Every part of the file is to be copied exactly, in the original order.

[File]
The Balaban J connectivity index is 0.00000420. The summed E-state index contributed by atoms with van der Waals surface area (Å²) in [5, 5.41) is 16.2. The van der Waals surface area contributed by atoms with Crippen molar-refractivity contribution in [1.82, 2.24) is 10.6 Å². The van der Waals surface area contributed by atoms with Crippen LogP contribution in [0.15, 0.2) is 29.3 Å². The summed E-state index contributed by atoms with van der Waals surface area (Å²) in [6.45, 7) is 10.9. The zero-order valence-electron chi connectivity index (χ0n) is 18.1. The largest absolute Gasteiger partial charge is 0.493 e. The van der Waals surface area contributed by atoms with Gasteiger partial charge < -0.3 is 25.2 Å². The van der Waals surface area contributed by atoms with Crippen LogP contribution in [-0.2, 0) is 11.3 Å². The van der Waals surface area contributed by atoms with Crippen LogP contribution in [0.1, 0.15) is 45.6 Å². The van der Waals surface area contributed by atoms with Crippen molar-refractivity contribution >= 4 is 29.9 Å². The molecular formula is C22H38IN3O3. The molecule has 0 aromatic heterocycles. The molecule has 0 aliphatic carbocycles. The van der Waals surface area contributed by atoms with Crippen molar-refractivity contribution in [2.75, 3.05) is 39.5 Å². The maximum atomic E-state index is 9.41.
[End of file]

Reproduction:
The Balaban J connectivity index is 0.00000420. The summed E-state index contributed by atoms with van der Waals surface area (Å²) in [5, 5.41) is 16.2. The van der Waals surface area contributed by atoms with Crippen molar-refractivity contribution in [1.82, 2.24) is 10.6 Å². The van der Waals surface area contributed by atoms with Crippen LogP contribution in [0.15, 0.2) is 29.3 Å². The summed E-state index contributed by atoms with van der Waals surface area (Å²) in [6.45, 7) is 10.9. The zero-order valence-electron chi connectivity index (χ0n) is 18.1. The largest absolute Gasteiger partial charge is 0.493 e. The van der Waals surface area contributed by atoms with Gasteiger partial charge < -0.3 is 25.2 Å². The van der Waals surface area contributed by atoms with Crippen LogP contribution in [-0.2, 0) is 11.3 Å². The van der Waals surface area contributed by atoms with Crippen LogP contribution in [0.1, 0.15) is 45.6 Å². The van der Waals surface area contributed by atoms with Crippen molar-refractivity contribution >= 4 is 29.9 Å². The molecular formula is C22H38IN3O3. The molecule has 0 aromatic heterocycles. The molecule has 0 aliphatic carbocycles. The van der Waals surface area contributed by atoms with Crippen molar-refractivity contribution in [2.75, 3.05) is 39.5 Å². The maximum atomic E-state index is 9.41.